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i am writting a delphi ide expert, with some third party dependencies (visual controls), my question is when this expert will be installed in a target machine , this pc will be requires have installed these third party components too? or the componentes are embeded inside of the bpl generated?

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3 Answers 3

up vote 3 down vote accepted

About BPL experts:

If you can avoid linking to the design-time versions of the 3rd party controls, stick to runtime BPL's only, you can legally ship those with your expert as your expert.

Unfortunately I can't say you can safely ship them because you're dealing with other Delphi developers: they might have the same 3rd party packages but in a different version! With a normal application you can simply install your version of BPL's to your application's directory, but this is not going to work for a Delphi IDE because the the application is the IDE: the IDE is the one loading and linking the BPL's, and it can't load two versions of the same BPL. And you can't replace your user's version because they need to keep the version they licensed, not even if your version is newer!

The solution: DLL experts:

One possible solution is to compile your expert as a DLL, not as a package, and statically link all dependencies. That way you're no longer dependent on your user's version of the 3rd party controls.

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how i can generat a dll expert? i must set a property in the project options of my dpk file? or i need create a new dll project? –  Salvador May 19 '11 at 6:45
    
You create a DLL project. –  Cosmin Prund May 19 '11 at 7:06

They will be dependent on any packages you place in your package's requires clause. Then any packages they require, and so on...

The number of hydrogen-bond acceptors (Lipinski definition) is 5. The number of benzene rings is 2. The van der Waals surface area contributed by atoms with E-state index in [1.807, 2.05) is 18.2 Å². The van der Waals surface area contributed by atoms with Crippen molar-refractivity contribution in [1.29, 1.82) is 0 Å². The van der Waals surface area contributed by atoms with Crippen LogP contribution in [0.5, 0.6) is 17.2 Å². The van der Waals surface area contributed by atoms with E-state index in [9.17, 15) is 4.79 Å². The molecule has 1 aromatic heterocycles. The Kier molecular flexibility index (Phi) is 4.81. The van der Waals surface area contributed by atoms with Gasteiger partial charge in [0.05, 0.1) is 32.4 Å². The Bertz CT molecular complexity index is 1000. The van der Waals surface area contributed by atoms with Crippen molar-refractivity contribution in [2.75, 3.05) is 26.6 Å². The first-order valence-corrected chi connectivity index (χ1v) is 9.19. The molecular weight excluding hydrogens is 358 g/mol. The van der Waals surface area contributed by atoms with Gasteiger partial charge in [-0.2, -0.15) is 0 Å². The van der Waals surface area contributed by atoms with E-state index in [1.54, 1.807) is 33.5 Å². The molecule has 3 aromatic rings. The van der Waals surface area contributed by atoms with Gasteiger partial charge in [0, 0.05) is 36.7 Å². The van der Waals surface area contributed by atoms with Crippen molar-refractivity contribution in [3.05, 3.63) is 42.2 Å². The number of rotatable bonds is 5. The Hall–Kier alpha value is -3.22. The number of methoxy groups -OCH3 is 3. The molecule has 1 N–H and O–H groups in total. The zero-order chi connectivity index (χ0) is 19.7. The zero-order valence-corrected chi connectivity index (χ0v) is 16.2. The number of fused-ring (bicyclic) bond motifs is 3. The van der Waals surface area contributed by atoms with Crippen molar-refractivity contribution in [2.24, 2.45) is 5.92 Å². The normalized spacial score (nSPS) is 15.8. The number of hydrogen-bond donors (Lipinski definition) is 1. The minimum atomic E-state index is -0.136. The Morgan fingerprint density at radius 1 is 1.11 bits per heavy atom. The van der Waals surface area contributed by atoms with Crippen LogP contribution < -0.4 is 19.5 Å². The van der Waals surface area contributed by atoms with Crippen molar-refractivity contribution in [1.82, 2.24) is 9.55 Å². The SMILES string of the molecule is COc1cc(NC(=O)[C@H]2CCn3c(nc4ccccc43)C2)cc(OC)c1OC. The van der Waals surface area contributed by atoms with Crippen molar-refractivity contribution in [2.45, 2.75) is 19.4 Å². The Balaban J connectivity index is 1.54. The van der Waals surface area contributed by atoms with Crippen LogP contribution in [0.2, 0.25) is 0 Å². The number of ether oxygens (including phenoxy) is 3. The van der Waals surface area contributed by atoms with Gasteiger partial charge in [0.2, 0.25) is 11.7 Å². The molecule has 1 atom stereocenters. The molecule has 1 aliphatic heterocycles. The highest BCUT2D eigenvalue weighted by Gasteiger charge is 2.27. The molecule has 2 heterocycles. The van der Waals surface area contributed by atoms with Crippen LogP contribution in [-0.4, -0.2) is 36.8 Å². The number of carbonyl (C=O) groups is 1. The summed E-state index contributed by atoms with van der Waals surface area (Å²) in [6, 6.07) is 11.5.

They can be embedded if you place the units you depend on into your package.

Example:

package Package1;

...

// Items in the section mean that your package
// will depend on the BPL of the other package
// Target machine must have the BPL's listed here.
requires
  rtl;  


// Unit's here mean that the code is in your
// package and not in another BPL
contains
  Unit8 in 'Unit8.pas';

end.

Word's of Caution

  • Two packages loaded that contain unit's with the same name.
  • Licensing of 3rd Party Components, as commercial libraries can not typically be repackaged as a library.
  • Developers may also want to use a different version of the 3rd party component. You will need to provide source to these developers so they can relink your expert.

One Way to avoid problems

  • Rename 3rd Party units that are used.
  • Include renamed units in your package.

I have seen this method done many times.

For example Castalia does this, and recommends this method when using it's open source delphi lexer and parser.

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Robert, thanks for your answer, so if my project have dependecies for example of JVCL (jedi) controls, the expert will work ok, in the target machine even if that components (JVCL) are not installed? –  Salvador May 19 '11 at 5:13
    
@Salvador, packages are a bit complicated. If you don't link to the JVCL package, the units will be automatically included into your project, then made available to the IDE. When you'll try installing your package into the IDE, the IDE should complain about different units being available in multiple projects. And see my answer for why you can't ship the 3rd party BPL's. Not safely, any way. –  Cosmin Prund May 19 '11 at 6:32
    
@Salvador, updated the answer but yes you will need JVCL on the target machine. Unless you place the JVCL units (hopefully renamed) in the contains area of your package. –  Robert Love May 19 '11 at 17:13

As Robert Love was saying: the dependencies exists,

Any delphi project can be set to compile with or without packages. Project | Options | Packages | check or uncheck the "Build with runtime packages".

When you build/compile with packages, that means you are not embedding the code from the packages and you will have to distribute the bpl's that your expert depends on. As Robert was also saying: please pay attention to the licenses with regard to redistribution when you choose this option.

When you build/compile without packages, the code from the third party controls/libraries is embedded in your executable/dll and that's all you have to distribute.

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